New Jersey Human Services Commissioner Carole Johnson announced the immediate availability of up to $20 million in grants to assist child care centers and youth camps in meeting health and safety guidelines in response to COVID-19. Child care centers can receive up to $5,000, while youth camps can receive up to $2,000.
The money can be used to purchase additional cleaning products, personal protective equipment such as masks, gloves and thermometers, and other products and services to assist centers in complying with appropriate guidelines.
In addition, Human Services announced that the state Emergency Child Care Assistance Program, which is paying for child care services for essential employees identified in Executive Order 110, will continue through the end of June, when the program will end. Applications will no longer be accepted after June 1st.
Human Services also will continue to pay child care centers throughout the month of June for the child care slots for children enrolled through the State’s child care subsidy program for families with lower incomes. Payments will continue to be made based on the centers’ March subsidy enrollment.
Between April 1st when child care centers were ordered to close and June 15th when centers can reopen, Human Services expects to have provided about $125 million in funding to centers for both emergency child care and state subsidy program child care slots. Funding is intended to support families’ needs as well as the viability of the child care network.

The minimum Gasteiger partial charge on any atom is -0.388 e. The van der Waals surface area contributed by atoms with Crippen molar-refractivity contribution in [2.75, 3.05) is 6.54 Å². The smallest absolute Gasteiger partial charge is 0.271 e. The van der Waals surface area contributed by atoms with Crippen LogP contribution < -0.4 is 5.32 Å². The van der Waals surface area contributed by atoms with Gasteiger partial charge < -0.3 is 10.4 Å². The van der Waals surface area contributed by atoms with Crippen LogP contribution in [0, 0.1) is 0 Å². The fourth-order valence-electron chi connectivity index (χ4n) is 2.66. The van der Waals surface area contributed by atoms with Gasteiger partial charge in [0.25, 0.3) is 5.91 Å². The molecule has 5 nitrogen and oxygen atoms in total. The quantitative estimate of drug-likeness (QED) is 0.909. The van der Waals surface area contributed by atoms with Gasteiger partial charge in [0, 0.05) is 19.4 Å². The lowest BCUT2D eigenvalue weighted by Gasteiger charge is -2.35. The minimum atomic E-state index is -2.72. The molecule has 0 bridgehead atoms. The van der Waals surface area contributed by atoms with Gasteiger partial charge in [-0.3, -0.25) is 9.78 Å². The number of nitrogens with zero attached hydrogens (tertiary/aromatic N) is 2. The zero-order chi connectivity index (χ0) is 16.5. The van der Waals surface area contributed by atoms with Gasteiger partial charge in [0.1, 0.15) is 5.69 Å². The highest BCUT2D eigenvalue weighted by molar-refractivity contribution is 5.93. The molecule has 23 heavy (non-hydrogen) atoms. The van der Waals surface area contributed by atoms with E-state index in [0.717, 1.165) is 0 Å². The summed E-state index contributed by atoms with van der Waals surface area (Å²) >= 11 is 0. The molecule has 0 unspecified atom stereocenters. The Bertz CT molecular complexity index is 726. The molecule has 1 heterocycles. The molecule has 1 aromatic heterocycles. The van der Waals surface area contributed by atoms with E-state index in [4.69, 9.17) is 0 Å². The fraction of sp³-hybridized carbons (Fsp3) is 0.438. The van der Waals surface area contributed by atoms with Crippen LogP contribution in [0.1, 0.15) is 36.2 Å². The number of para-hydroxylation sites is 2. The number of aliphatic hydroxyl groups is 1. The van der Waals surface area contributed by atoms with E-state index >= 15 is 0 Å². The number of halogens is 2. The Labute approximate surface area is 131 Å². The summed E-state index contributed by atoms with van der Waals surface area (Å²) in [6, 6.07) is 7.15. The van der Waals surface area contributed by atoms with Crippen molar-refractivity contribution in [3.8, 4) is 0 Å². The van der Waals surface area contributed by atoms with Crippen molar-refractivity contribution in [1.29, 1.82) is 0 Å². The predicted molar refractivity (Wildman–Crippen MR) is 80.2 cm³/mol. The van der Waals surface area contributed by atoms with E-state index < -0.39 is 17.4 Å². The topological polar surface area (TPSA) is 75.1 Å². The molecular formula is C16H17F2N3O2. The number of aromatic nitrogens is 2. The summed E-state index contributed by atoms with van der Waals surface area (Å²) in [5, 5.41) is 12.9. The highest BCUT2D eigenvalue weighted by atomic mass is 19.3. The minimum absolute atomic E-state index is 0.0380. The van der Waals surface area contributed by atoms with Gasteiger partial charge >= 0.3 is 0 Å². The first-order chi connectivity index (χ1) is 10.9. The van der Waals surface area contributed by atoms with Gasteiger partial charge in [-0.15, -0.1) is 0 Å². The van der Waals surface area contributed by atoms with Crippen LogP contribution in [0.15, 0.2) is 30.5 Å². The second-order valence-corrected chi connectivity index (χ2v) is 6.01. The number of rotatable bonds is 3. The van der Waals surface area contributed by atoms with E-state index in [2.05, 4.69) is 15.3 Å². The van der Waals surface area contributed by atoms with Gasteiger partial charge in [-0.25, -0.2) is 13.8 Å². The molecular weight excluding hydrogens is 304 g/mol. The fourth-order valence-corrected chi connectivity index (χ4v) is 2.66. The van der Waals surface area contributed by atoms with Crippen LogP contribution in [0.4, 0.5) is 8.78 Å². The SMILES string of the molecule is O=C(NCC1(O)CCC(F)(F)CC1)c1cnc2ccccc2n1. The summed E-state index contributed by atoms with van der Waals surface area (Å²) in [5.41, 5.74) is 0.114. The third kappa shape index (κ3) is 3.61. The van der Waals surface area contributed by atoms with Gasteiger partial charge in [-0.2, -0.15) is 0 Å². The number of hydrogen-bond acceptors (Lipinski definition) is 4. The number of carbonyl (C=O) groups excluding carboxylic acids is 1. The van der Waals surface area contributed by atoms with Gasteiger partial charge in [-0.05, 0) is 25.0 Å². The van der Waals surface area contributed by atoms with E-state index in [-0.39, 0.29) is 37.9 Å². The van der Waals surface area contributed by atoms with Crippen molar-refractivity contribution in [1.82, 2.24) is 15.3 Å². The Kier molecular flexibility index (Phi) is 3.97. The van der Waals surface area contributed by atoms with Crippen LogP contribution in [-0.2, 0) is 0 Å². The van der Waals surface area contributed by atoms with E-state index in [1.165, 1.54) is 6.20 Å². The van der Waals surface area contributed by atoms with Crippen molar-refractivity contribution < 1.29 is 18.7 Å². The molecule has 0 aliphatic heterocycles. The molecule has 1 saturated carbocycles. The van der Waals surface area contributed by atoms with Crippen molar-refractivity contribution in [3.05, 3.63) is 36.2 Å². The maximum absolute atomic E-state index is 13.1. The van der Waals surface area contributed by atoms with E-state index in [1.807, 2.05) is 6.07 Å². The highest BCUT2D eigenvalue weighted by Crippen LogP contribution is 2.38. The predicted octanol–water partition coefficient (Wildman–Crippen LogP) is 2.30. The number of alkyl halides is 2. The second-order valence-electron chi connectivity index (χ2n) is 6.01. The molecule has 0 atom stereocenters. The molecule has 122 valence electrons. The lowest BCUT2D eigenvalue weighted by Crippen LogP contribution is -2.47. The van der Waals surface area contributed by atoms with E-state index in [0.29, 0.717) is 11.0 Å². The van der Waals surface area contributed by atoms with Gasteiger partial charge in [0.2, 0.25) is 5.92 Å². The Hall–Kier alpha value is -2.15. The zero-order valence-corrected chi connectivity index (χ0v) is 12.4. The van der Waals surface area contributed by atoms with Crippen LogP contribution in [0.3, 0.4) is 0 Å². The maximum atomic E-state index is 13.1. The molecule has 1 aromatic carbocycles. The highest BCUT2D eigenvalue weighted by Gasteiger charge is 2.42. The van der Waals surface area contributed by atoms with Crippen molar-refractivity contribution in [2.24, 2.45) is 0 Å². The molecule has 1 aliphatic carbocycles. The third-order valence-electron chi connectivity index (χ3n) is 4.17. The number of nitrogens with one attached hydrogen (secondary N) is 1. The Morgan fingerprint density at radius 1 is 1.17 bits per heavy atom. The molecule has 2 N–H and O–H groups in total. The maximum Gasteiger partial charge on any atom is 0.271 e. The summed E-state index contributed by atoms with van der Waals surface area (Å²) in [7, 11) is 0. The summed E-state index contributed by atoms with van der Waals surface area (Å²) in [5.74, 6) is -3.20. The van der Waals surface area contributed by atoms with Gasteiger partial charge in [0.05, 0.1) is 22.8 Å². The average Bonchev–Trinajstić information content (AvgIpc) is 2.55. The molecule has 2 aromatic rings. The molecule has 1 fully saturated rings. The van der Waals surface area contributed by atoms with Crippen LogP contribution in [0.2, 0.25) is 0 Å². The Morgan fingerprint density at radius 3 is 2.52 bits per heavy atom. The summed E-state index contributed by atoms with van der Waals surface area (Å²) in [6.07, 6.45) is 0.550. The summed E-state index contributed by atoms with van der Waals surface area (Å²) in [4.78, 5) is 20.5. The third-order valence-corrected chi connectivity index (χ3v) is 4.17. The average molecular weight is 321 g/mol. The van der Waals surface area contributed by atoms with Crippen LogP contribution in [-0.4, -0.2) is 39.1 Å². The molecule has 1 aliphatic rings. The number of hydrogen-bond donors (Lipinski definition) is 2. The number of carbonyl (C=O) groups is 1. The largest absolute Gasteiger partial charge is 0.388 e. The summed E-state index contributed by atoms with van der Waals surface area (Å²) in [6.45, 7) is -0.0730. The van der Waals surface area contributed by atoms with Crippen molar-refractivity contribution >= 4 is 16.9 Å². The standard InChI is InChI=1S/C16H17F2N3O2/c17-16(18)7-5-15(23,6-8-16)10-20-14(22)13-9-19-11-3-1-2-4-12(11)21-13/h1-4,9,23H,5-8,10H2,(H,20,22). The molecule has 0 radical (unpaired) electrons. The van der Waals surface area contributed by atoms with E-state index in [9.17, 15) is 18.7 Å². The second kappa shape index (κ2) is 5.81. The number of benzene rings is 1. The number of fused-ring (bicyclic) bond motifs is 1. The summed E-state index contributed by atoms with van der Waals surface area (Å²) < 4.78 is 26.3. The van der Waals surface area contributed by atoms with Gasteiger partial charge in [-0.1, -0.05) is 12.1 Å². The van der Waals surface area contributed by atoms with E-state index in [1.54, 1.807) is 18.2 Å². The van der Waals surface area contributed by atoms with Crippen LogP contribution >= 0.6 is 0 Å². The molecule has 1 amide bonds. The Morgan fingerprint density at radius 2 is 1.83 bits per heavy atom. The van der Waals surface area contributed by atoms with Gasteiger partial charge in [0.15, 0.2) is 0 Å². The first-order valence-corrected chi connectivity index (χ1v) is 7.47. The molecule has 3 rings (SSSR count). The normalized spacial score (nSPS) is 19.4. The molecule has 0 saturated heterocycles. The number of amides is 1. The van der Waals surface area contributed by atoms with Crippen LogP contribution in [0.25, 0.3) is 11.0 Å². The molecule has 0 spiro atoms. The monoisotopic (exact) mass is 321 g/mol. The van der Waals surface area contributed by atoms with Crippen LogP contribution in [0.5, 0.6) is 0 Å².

“The health and safety of the children served in child care settings and the dedicated staff who nurture and support them is paramount,” Commissioner Johnson said. “We encourage eligible child care centers and youth camps to apply for these grants to help comply with new public health guidelines. We look forward to continuing to work with child care providers to support the educational development of the children served and the needs of the critical staff who make quality child care possible.”
The grants are available to licensed child care providers and youth camps that comply with updated state health and safety guidance. The providers must be registered with the NJ Workforce Registry and must apply through the New Jersey Child Care Information System (NJCCIS). Applications are subject to review and approval.
Providers who have received funding for these same services from other sources such as the federal government, school districts or private grants are not eligible for this funding.
“We are committed to doing all that we can to support child care during this challenging time,” Human Services Deputy Commissioner Elisa Neira said. “With these grants, child care centers and youth camps can be better prepared and ready to protect the all-important health and safety of both children and staff.”
The grants are the latest in a series of steps by Human Services to assist child care centers during the COVID-19 pandemic including working with child care centers throughout the state to fund emergency child care for essential employees; continuing to pay child care providers for the slots used in March – when centers first closed – by children whose care is covered by the state’s child care subsidy program; waiving parent co-pays in the state’s child care subsidy program for parents who requested it due to impacts from COVID-19; and delivering PPE to emergency child care centers.
“We urge residents to visit www.ChildCareNJ.gov for additional information regarding the New Jersey Child Care Subsidy Program,” said Human Services Assistant Commissioner Natasha Johnson, who directs the Division of Family Development that oversees the child care program. “I also thank the child care centers and their staff for their amazing dedication and commitment during this difficult time.”